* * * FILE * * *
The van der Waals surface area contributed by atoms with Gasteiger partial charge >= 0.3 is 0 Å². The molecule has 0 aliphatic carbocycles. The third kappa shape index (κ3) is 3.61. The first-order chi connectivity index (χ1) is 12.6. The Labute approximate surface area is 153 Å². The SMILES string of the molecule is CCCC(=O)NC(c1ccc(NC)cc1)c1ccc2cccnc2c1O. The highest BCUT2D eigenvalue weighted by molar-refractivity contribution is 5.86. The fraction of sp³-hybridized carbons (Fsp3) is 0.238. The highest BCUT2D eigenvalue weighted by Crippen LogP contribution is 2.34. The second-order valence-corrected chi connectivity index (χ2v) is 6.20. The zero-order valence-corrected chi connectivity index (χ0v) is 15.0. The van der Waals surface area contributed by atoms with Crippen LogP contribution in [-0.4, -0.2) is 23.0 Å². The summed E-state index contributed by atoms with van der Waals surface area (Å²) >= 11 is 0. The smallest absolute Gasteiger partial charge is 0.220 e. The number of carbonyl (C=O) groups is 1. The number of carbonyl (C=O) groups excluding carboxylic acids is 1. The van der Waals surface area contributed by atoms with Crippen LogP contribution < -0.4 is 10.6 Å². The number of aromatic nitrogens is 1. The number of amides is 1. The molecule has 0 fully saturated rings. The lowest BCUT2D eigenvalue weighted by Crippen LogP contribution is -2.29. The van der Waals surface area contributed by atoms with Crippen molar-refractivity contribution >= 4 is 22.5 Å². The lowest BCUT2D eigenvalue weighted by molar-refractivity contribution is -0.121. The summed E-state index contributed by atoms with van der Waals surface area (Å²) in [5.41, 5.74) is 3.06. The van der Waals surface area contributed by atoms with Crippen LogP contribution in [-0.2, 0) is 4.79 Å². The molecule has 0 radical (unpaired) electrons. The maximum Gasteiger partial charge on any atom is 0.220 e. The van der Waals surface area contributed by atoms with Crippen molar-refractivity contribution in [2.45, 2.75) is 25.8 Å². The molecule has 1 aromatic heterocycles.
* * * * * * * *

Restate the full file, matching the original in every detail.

The van der Waals surface area contributed by atoms with Gasteiger partial charge >= 0.3 is 0 Å². The molecule has 0 aliphatic carbocycles. The third kappa shape index (κ3) is 3.61. The first-order chi connectivity index (χ1) is 12.6. The Labute approximate surface area is 153 Å². The SMILES string of the molecule is CCCC(=O)NC(c1ccc(NC)cc1)c1ccc2cccnc2c1O. The highest BCUT2D eigenvalue weighted by molar-refractivity contribution is 5.86. The fraction of sp³-hybridized carbons (Fsp3) is 0.238. The highest BCUT2D eigenvalue weighted by Crippen LogP contribution is 2.34. The second-order valence-corrected chi connectivity index (χ2v) is 6.20. The zero-order valence-corrected chi connectivity index (χ0v) is 15.0. The van der Waals surface area contributed by atoms with Crippen LogP contribution in [-0.4, -0.2) is 23.0 Å². The summed E-state index contributed by atoms with van der Waals surface area (Å²) >= 11 is 0. The smallest absolute Gasteiger partial charge is 0.220 e. The number of carbonyl (C=O) groups is 1. The number of carbonyl (C=O) groups excluding carboxylic acids is 1. The van der Waals surface area contributed by atoms with Crippen LogP contribution < -0.4 is 10.6 Å². The number of aromatic nitrogens is 1. The number of amides is 1. The molecule has 0 fully saturated rings. The lowest BCUT2D eigenvalue weighted by Crippen LogP contribution is -2.29. The van der Waals surface area contributed by atoms with Crippen molar-refractivity contribution >= 4 is 22.5 Å². The lowest BCUT2D eigenvalue weighted by molar-refractivity contribution is -0.121. The summed E-state index contributed by atoms with van der Waals surface area (Å²) in [5.41, 5.74) is 3.06. The van der Waals surface area contributed by atoms with Crippen LogP contribution in [-0.2, 0) is 4.79 Å². The molecule has 0 radical (unpaired) electrons. The maximum Gasteiger partial charge on any atom is 0.220 e. The van der Waals surface area contributed by atoms with Crippen molar-refractivity contribution in [2.45, 2.75) is 25.8 Å². The molecule has 1 aromatic heterocycles.